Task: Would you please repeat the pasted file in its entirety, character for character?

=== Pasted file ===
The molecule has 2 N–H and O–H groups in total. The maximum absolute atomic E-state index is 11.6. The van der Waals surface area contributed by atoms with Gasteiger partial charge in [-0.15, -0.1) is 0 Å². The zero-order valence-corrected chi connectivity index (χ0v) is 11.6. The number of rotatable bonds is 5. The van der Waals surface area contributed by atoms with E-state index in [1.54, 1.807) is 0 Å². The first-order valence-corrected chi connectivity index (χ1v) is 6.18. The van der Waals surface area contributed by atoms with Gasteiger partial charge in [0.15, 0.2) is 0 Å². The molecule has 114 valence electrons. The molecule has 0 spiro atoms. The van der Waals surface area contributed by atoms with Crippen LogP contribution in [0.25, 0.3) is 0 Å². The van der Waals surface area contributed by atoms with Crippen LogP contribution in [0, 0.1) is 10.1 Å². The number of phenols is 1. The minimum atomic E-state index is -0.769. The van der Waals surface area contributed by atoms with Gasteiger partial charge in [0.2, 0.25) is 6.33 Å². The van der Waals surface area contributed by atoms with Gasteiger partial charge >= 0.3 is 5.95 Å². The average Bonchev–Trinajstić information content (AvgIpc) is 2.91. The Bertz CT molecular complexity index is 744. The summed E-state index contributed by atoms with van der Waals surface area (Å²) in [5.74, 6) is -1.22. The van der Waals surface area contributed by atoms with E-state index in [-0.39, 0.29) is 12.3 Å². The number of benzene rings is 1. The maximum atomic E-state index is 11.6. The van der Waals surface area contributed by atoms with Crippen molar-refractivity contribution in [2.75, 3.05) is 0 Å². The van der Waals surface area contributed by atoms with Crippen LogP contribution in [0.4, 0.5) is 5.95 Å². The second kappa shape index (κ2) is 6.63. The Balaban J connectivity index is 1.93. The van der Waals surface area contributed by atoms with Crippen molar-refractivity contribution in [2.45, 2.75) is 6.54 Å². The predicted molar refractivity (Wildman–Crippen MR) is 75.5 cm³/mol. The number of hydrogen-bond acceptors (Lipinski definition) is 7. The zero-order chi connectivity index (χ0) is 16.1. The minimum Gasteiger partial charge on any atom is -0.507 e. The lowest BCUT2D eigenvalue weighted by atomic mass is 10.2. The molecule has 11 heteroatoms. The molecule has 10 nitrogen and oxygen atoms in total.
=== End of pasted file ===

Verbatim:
The molecule has 2 N–H and O–H groups in total. The maximum absolute atomic E-state index is 11.6. The van der Waals surface area contributed by atoms with Gasteiger partial charge in [-0.15, -0.1) is 0 Å². The zero-order valence-corrected chi connectivity index (χ0v) is 11.6. The number of rotatable bonds is 5. The van der Waals surface area contributed by atoms with E-state index in [1.54, 1.807) is 0 Å². The first-order valence-corrected chi connectivity index (χ1v) is 6.18. The van der Waals surface area contributed by atoms with Gasteiger partial charge in [0.15, 0.2) is 0 Å². The molecule has 114 valence electrons. The molecule has 0 spiro atoms. The van der Waals surface area contributed by atoms with Crippen LogP contribution in [0.25, 0.3) is 0 Å². The van der Waals surface area contributed by atoms with Crippen LogP contribution in [0, 0.1) is 10.1 Å². The number of phenols is 1. The minimum atomic E-state index is -0.769. The van der Waals surface area contributed by atoms with Gasteiger partial charge in [0.2, 0.25) is 6.33 Å². The van der Waals surface area contributed by atoms with Gasteiger partial charge >= 0.3 is 5.95 Å². The average Bonchev–Trinajstić information content (AvgIpc) is 2.91. The Bertz CT molecular complexity index is 744. The summed E-state index contributed by atoms with van der Waals surface area (Å²) in [5.74, 6) is -1.22. The van der Waals surface area contributed by atoms with E-state index in [-0.39, 0.29) is 12.3 Å². The number of benzene rings is 1. The maximum atomic E-state index is 11.6. The van der Waals surface area contributed by atoms with Crippen molar-refractivity contribution in [2.75, 3.05) is 0 Å². The van der Waals surface area contributed by atoms with Crippen LogP contribution in [0.4, 0.5) is 5.95 Å². The second kappa shape index (κ2) is 6.63. The Balaban J connectivity index is 1.93. The van der Waals surface area contributed by atoms with Crippen molar-refractivity contribution in [2.45, 2.75) is 6.54 Å². The predicted molar refractivity (Wildman–Crippen MR) is 75.5 cm³/mol. The number of hydrogen-bond acceptors (Lipinski definition) is 7. The zero-order chi connectivity index (χ0) is 16.1. The minimum Gasteiger partial charge on any atom is -0.507 e. The lowest BCUT2D eigenvalue weighted by atomic mass is 10.2. The molecule has 11 heteroatoms. The molecule has 10 nitrogen and oxygen atoms in total.